Pre-K and Early Childhood Policies and Systems


I am very excited to be working on a course this semester on Early Childhood Policies and Systems.  In my years spent in early childhood education, I have always been interested in why we do the things we do.  Since I was the first Pre-K teacher in my school system, I had to very quickly learn much about the rules and policies governing our program in order to be an effective teacher that followed the guidelines established for a Lottery Pre-K classroom in Tennessee.  During the past 9 years, I have worked closely with the State Department to make sure that our program is following policies and meeting the standards for our students.  Every year, we establish goals that can make our program better in an effort to continually grow and improve.  In this course, I have been asked to think about early childhood policies and systems and set goals that will enable me to be a better educator.  These goals are more program orientated than classroom orientated and should focus on making our program more effective.

When thinking of ways to make our program better, I initially think of data collection and how to assess children with the ability to share and compare data with other Pre-K teachers and Kindergarten teachers.  We currently pre-screen children in July to determine if visual, motor, or language delays exist and we use that data to divide children evenly based on gender, race, and level of readiness into classes.  We feel that this even distribution of varying levels will allow all children to learn from each other and be successful.  After school begins in the fall, we give each student a Formative Assessment to establish a base-line for instruction.  We re-administer the assessment again in the spring to determine growth for the year.  We also pre-and post-test skills taught in each theme of our curriculum to measure growth.  While I value the necessary data these assessments provide, I feel that we should have a more standardized measuring tool that would show growth from the beginning of Pre-K until after Kindergarten or even 1st grade.  The ability to have multi-year data beginning in Pre-K would be so important when working with our at-risk students and their families by being able to show growth and improvement or challenging areas that needed to be worked on at home.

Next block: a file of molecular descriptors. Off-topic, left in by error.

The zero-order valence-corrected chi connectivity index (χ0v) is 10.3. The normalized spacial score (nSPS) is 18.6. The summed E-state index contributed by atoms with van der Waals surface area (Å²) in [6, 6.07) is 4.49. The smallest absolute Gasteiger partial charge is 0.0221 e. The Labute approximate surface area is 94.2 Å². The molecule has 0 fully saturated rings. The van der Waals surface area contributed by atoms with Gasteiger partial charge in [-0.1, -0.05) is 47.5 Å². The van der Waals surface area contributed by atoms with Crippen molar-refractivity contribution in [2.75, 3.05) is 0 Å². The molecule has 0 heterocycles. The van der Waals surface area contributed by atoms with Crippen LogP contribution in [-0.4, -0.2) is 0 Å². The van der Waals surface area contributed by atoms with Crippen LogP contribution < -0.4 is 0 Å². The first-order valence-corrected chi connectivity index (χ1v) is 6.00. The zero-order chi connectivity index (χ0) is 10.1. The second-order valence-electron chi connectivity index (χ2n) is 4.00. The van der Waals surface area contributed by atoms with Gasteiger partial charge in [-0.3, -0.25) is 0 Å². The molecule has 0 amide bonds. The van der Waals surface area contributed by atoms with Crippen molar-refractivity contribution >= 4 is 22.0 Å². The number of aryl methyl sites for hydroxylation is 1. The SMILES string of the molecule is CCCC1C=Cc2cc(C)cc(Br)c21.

The second goal that I have for our program is to create a community of practice made up of preschool teachers, directors, Pre-K teachers, and Kindergarten teachers that collaborate in order to share knowledge and collaborate on best practices for our students.  I do not believe that “school readiness” means the same thing to all early childhood professionals, but with the presence of Kindergarten Common Core we all must all be on the same page with instructional goals for 4 year olds going forth.  By engaging all 4 year old teachers with Kindergarten teachers, that goal can be achieved and ideas can be shared about how to best meet those learning standards.  I believe by validating everyone’s role in educating our children, we can build a team that will strengthen our Kindergarten program and benefit all students, but especially those at-risk students.  This team should be available to meet regularly before, during and after the school year to support each other and discuss progress monitoring.  For too many years, child care prior to Kindergarten has been removed from the scope of public education, but I believe the time is right to join together and work as a team.